Pregnancy And The Complications Associated With It
The maternal mortality rate in Australia was 6 per 100,000 women in 2017. During 2008-2017, this rate was 6.7 per 100,000 women giving birth. This ratio corresponds to 248 women. As we can see in this statistic, the maternal mortality rate in Australia has slid down by nearly 10% from 2008 to 2017. Nevertheless, as a society, we must strive to bring this rate further down and make child-delivery safer.
This article talks about some of the common pregnancy-related complications faced by Australian women. If we know the causes of these complications, delivery-related issues can be brought down significantly. If you think you have conceived, you may consult Dr Rahul Sen for preventing these medical complications.
Table of Contents
High Blood Pressure
Also called hypertension, this medical condition develops when the walls of the arteries become narrower. There are various reasons why these walls become narrower, and we won’t talk about them here.
Arteries are the only blood vessels that are supposed to carry the blood from the heart to different organs, including the placenta. When arteries become narrower, lesser blood reaches the placenta. In this situation, the placenta receives lesser oxygen and other nutrients, and this may affect its development.
Reduced blood flow may cause pre-term labour or preeclampsia. Sometimes expectant women may get hypertension during pregnancy. This condition is also called gestational hypertension and will go away after delivery.
Diabetes is a medical condition where there is a high concentration of sugar in your blood. This excess sugar can make you seriously unwell. Pregnant women who are otherwise free from diabetes may get gestational diabetes during pregnancy. If not controlled, increased sugar levels can lead to high blood pressure, and further to preeclampsia. The fetus becomes very large, and the doctor may have to conduct a caesarian operation for an emergency delivery.
Some infections like sexually transmitted diseases or STD can pass on to the fetus during pregnancy or delivery. So, it is like When the baby passes through the birth canal, it can get STD. Sexually transmitted diseases can be managed during pregnancy by taking appropriate medicines on the advice of your doctor.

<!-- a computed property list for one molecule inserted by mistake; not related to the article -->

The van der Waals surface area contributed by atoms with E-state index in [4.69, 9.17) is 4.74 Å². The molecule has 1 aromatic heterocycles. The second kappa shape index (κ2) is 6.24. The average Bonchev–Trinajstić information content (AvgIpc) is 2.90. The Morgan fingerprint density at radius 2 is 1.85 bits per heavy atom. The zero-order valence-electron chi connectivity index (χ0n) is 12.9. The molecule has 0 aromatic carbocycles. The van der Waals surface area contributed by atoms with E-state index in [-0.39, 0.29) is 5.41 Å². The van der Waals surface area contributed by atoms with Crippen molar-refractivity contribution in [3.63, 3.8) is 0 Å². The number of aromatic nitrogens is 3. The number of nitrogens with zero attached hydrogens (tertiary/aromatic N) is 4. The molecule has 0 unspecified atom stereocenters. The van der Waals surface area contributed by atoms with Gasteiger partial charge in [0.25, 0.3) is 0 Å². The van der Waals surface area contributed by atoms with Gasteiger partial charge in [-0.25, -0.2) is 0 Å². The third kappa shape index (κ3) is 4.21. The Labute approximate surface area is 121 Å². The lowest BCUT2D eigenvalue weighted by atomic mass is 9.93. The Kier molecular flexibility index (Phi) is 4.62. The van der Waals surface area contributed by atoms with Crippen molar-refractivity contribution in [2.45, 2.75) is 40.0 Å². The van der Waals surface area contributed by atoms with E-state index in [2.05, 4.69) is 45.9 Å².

Some infections can affect your fetus in the following ways;
- Miscarriage or pregnancy loss before 20 weeks of pregnancy.
- Ectopic pregnancy; this happens when the fetus implants itself out of the uterus, e.g. the fallopian tube.
- Delivery and pre-term labour before 37 weeks of pregnancy.
- The child born is under-weight or has a low weight.
- The child may have some defects like blindness, bone deformities, intellectual disability, and even deafness.
- Newborn death
- The newborn is ill (in its first month of life)
- Maternal health complications
This medical condition can lead to pre-term labour and even death. There are various risk factors associated with preeclampsia. These are:
- The mother is having her first pregnancy.
- She had preeclampsia in her previous pregnancy.
- Systematic lupus erythematosus, high blood pressure, diabetes, kidney disease, etc.
- If the mother is 35 years or older
- If she is carrying two fetuses
- Obesity can also cause preeclampsia.
This labour happens during the 37th week of pregnancy. Children from pre-term labour show several medical complications. Usually, brain and lung development finishes during the last weeks of normal pregnancy. Pre-term labour is associated with several risk factors like previous preterm deliveries, shortened cervix, infections, etc.
This complication arises before the 20th week of your pregnancy. Signs of miscarriage are vaginal bleeding, and discharge, cramps, etc. Women having these signs during their 20th week should consult a doctor to avoid further complications.